Tumor-Associated CD163+ M2 Macrophage Infiltration is Highly Associated with PD-L1 Expression in Cervical Cancer
Received 10 April 2020
Accepted for publication 21 June 2020
Published 15 July 2020 Volume 2020:12 Pages 5831—5843
Checked for plagiarism Yes
Review by Single anonymous peer review
Peer reviewer comments 2
Editor who approved publication: Professor Rudolph Navari
Fan Guo,1,2,* Yang-chun Feng,1,2,* Gang Zhao,3 Ran Zhang,4 Zhen-zhen Cheng,1 Wei-na Kong,1,2 Hui-li Wu,1 Bin Xu,1 Xiang Lv,1 Xiu-min Ma1,2
1State Key Laboratory of Pathogenesis, Prevention and Treatment of High Incidence Diseases in Central Asia, Clinical Laboratory Center, Tumor Hospital Affiliated to Xinjiang Medical University, Urumqi 830011, People’s Republic of China; 2The First Affiliated Hospital of Xinjiang Medical University, Urumqi 830054, People’s Republic of China; 3Department of Blood Transfusion, Affiliated Traditional Chinese Medicine Hospital of Xinjiang Medical University, Urumqi 830000, People’s Republic of China; 4Clinical Pathology Center, Tumor Hospital Affiliated to Xinjiang Medical University, Urumqi 830000, People’s Republic of China
*These authors contributed equally to this work
Correspondence: Xiu-min Ma
State Key Laboratory of Pathogenesis,Prevention and Treatment of High Incidence Diseases in Central Asia Clinical Laboratory Center, Tumor Hospital Affiliated to Xinjiang Medical University, No. 789 Suzhou Road, Urumqi 830011, People’s Republic of China
Background: Programmed death-ligand 1 (PD-L1) is a negative costimulatory molecule, and its main function is widely considered to be in the regulation of T cells. Tumor-associated macrophages (TAMs) are an important part of the tumor microenvironment, and they also play an important role in immunosuppression. However, the relationship between the expression of PD-L1 and TAMs in cervical carcinoma (CC) remains unclear. We detected the expression of PD-L1 and TAMs in tumor tissue to study the correlation between them.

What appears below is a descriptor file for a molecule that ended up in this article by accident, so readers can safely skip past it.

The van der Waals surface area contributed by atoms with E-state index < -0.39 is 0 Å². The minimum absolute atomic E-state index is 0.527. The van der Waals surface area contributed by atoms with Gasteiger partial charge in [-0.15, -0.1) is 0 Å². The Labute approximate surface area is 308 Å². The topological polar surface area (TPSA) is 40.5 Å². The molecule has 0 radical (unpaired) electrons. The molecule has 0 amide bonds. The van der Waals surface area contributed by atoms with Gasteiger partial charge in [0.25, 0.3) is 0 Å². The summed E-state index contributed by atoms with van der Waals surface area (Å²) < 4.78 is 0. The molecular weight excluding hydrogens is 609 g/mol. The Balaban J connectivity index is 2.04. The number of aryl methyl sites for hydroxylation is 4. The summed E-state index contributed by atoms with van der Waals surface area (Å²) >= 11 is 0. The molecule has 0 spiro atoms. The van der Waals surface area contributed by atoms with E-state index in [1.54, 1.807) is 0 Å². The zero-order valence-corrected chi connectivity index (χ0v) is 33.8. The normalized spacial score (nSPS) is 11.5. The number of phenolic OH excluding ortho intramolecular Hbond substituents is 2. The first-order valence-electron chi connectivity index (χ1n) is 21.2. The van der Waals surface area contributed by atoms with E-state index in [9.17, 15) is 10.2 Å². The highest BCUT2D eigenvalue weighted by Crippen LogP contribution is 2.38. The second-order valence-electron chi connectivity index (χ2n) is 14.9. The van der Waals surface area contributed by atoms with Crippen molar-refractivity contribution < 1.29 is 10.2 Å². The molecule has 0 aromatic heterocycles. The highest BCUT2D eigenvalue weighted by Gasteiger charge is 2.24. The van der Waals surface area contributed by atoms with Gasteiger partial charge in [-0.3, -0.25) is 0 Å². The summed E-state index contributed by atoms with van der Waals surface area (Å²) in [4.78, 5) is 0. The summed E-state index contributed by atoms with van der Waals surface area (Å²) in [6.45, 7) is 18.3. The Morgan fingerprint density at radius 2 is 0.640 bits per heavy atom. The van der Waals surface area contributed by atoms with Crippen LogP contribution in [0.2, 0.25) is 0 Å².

Methods: Immunohistochemical staining of PD-L1, CD68 (pan-macrophage), and CD163 (M2-like macrophage) was performed in 120 cases of cervical squamous cell carcinoma. Logistic regression analysis was used to evaluate the predictors related to positive PD-L1 expression. We also apply the Kaplan–Meier method to study the recurrence-free and overall survival rate of CC patients.
Results: The increase in PD-L1 expression in tumor cells (TC) was significantly correlated with the increase in CD163 density (r=0.8550, p< 0.0001), while PD-L1 in the stroma was also significantly associated with the intratumoral density of CD68- or CD163-positive cells (CD68 p< 0.0001; CD163 p=0.0009). The mean infiltration rates of CD68- and CD163-positive cells in PD-L1-positive TC were significantly higher than in PD-L1-negative TC (CD68 p=0.0095; CD163 p< 0.0001). In multivariate logistic regression analyses, only the density of CD163-positive cells was correlated with the expression of PD-L1 in TC cells (OR 1.52; p=0.032). In prognostic analysis, PD-L1 more than 10% was significantly correlated with short RFS (HR=2.66; p=0.028). For CD163+ macrophage evaluation, the density above the median was also significantly correlated with RFS (HR=2.48; p=0.021).
Conclusion: CD163+ M2-like macrophage infiltration is highly associated with PD-L1 expression in CC, suggesting that macrophage infiltration can serve as a potential therapeutic target.
Keywords: cervical cancer, programmed death-ligand 1, macrophages, tumor microenvironment
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